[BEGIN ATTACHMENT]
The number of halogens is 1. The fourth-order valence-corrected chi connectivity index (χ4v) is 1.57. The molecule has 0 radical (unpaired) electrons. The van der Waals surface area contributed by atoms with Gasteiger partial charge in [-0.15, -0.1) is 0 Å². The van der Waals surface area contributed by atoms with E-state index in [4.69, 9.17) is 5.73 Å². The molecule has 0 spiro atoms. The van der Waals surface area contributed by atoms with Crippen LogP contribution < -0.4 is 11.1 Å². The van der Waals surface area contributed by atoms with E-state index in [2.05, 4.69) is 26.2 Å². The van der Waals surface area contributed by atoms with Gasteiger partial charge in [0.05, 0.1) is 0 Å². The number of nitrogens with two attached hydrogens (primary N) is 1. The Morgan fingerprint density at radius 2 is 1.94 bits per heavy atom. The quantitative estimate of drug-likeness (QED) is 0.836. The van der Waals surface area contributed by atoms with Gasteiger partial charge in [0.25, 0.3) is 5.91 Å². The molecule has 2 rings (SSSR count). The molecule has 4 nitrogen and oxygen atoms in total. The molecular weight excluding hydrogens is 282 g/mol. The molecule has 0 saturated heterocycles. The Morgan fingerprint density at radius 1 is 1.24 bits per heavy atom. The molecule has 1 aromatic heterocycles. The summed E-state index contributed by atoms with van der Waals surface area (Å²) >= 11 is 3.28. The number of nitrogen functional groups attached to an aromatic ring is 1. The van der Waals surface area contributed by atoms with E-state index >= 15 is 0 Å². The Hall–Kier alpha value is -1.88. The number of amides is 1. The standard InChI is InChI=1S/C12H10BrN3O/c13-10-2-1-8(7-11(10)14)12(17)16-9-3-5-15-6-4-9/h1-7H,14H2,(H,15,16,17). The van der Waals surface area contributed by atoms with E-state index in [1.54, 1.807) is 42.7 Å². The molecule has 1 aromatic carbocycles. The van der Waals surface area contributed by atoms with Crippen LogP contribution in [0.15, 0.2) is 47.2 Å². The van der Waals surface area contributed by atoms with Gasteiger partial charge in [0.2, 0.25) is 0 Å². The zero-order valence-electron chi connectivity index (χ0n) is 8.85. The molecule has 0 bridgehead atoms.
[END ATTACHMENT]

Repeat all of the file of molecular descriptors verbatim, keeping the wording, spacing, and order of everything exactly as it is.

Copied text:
The number of halogens is 1. The fourth-order valence-corrected chi connectivity index (χ4v) is 1.57. The molecule has 0 radical (unpaired) electrons. The van der Waals surface area contributed by atoms with Gasteiger partial charge in [-0.15, -0.1) is 0 Å². The van der Waals surface area contributed by atoms with E-state index in [4.69, 9.17) is 5.73 Å². The molecule has 0 spiro atoms. The van der Waals surface area contributed by atoms with Crippen LogP contribution < -0.4 is 11.1 Å². The van der Waals surface area contributed by atoms with E-state index in [2.05, 4.69) is 26.2 Å². The van der Waals surface area contributed by atoms with Gasteiger partial charge in [0.05, 0.1) is 0 Å². The number of nitrogens with two attached hydrogens (primary N) is 1. The Morgan fingerprint density at radius 2 is 1.94 bits per heavy atom. The quantitative estimate of drug-likeness (QED) is 0.836. The van der Waals surface area contributed by atoms with Gasteiger partial charge in [0.25, 0.3) is 5.91 Å². The molecule has 2 rings (SSSR count). The molecule has 4 nitrogen and oxygen atoms in total. The molecular weight excluding hydrogens is 282 g/mol. The molecule has 0 saturated heterocycles. The Morgan fingerprint density at radius 1 is 1.24 bits per heavy atom. The molecule has 1 aromatic heterocycles. The summed E-state index contributed by atoms with van der Waals surface area (Å²) >= 11 is 3.28. The number of nitrogen functional groups attached to an aromatic ring is 1. The van der Waals surface area contributed by atoms with E-state index >= 15 is 0 Å². The Hall–Kier alpha value is -1.88. The number of amides is 1. The standard InChI is InChI=1S/C12H10BrN3O/c13-10-2-1-8(7-11(10)14)12(17)16-9-3-5-15-6-4-9/h1-7H,14H2,(H,15,16,17). The van der Waals surface area contributed by atoms with E-state index in [1.54, 1.807) is 42.7 Å². The molecule has 1 aromatic carbocycles. The van der Waals surface area contributed by atoms with Crippen LogP contribution in [0.15, 0.2) is 47.2 Å². The van der Waals surface area contributed by atoms with Gasteiger partial charge in [0.2, 0.25) is 0 Å². The zero-order valence-electron chi connectivity index (χ0n) is 8.85. The molecule has 0 bridgehead atoms.